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Will the Bank of Israel launch a Digital Shekel? CBDC Project Manager says digital currencies can fight 'black economy' and tax evasion, compete with bank money - Yoav Soffer

Kitco News

(Kitco News) - Over 100 countries are exploring Central Bank Digital Currencies or CBDCs, money that is denominated in fiat currency in an electronic form via tokens on the Blockchain. The Bank of Israel has been looking into CBDCs since as early as 2017, but has yet to decide if it will indeed launch its version, expected to be called the Digital Shekel.

Israel's central bank is tackling various concerns including lack of privacy and anonymity and potential for government over-reach. The Bank of Israel's CBDC Project Manager, Yoav Soffer, contends that under the right conditions, the Digital Shekel could "allow for more freedom".

"I want to think that Central Bank Digital Currencies will allow for more freedom for people," he said. "[It is in] the public interest to fight the illicit black economy and tax evasion."

"I am lucky to be born, raised, and live in a democratic country," Soffer continued. "We have an elected parliament, and the governor of the central bank is appointed by the President. Call me naive, but I believe in our institutions, and in the fact that we will always be operating in the best public interest."

He added that CBDCs can also create more competition to the digital money that banks and financial institutions issue.

The Bank for International Settlement (BIS) defines a CBDC as a purely digital banknote that could be used by individuals to pay businesses, shops or each other (called a "retail CBDC"), or between financial institutions to settle trades in financial markets (called a "wholesale CBDC").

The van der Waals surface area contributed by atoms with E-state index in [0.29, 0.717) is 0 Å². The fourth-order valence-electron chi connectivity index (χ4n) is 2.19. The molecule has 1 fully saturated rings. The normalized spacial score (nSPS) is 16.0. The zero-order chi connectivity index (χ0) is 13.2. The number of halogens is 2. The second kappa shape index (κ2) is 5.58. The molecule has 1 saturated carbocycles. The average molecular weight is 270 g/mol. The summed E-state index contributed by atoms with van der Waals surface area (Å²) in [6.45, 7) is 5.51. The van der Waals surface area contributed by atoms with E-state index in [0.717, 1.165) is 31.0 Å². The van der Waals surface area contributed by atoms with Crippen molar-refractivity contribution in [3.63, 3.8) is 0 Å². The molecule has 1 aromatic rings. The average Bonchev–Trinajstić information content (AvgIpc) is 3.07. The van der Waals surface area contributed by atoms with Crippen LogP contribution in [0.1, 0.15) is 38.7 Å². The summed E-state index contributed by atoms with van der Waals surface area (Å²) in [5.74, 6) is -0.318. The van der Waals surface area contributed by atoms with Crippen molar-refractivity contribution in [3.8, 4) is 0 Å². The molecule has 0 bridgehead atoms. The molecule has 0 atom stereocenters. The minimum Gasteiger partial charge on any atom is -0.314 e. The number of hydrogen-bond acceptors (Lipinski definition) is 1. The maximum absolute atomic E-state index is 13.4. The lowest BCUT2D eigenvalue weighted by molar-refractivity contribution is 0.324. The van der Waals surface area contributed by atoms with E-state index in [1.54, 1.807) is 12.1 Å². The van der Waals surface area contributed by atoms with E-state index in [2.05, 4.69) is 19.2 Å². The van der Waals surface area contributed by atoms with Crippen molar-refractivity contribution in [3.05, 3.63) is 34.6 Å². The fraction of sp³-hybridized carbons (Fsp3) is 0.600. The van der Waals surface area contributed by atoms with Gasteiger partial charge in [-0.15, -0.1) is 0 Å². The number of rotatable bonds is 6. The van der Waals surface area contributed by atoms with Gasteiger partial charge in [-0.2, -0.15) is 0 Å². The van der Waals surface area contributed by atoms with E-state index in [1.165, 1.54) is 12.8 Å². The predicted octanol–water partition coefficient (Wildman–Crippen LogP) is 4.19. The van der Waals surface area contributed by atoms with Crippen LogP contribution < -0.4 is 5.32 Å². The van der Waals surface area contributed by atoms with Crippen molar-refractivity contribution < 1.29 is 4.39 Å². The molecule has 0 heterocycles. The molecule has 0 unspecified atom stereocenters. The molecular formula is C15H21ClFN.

CBDCs are intended to be used for day-to-day transactions, which are registered on a blockchain. Critics allege that the governments could use CBDCs to monitor people's spending habits, limit spending on certain items, and even cut off political dissidents' ability to transact.

Soffer said that Israel's CBDC policy would be in the "public interest" and subject to that country's democratic processes.

"I believe in our institutions and the fact that we will always be operating in the best public interest," he said. "This is such a significant reform that… it would probably not be the case that the central bank would do it on its own… we'll probably look for both governmental and parliamentary support for [CBDCs]."

Soffer spoke with Michelle Makori, Lead Anchor and Editor-in-Chief for Kitco News.

Why CBDCs?

The justifications for CBDCs include increased competition, innovation, and better cross-border payments, said Soffer.

"If cash disappears, it may be the case that the [commercial] banks… or maybe even future stablecoins may conquer the scene and get us towards a winner-take-all situation," he explained. "So we need to have the central bank in the payment game also, in the future, just as another alternative."

Soffer said that CBDCs would make it possible to link transactions and data to a person's wallet, and could make "micro-transactions" possible for smaller items.

The Bank of Israel is also coordinating with Norway, Sweden and the Bank of International Settlements on Project Icebreaker, an initiative to improve international retail and remittance payments.

"If we turn out successful, we will hopefully prove that one single hub will be able to actually connect all of the CBDC systems," he said. "Currently, in Icebreaker, each central bank is writing the smart contract that would lock the money."

Project Icebreaker is intended to make cross-border payments faster, cheaper, and more secure, "without any counterparty risk or credit risk to the people at the ends of the transactions," said Soffer.

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CBDCs and Freedom

In response to the Freedom Convoy protests, which involved truckers demonstrating against Canadian vaccine mandates, the Canadian government invoked martial law and froze the bank accounts of participants and those who donated to the protests.

Some analysts have suggested that CBDCs could make performing such asset freezes or seizures much easier.

"I am not a technical person, so I am not able to answer [whether it] would it be easier for the government to [seize accounts] with the CBDC or without the CBDC," said Soffer. "I am a policymaker, and I can tell you that from my understanding of how we make policy, we would not make policy that has not been legislated and which would not be in the general public interest."

To find out what factors the Bank of Israel is considering ahead of launching its CBDC watch the video above

Follow Michelle Makori on Twitter: @MichelleMakori

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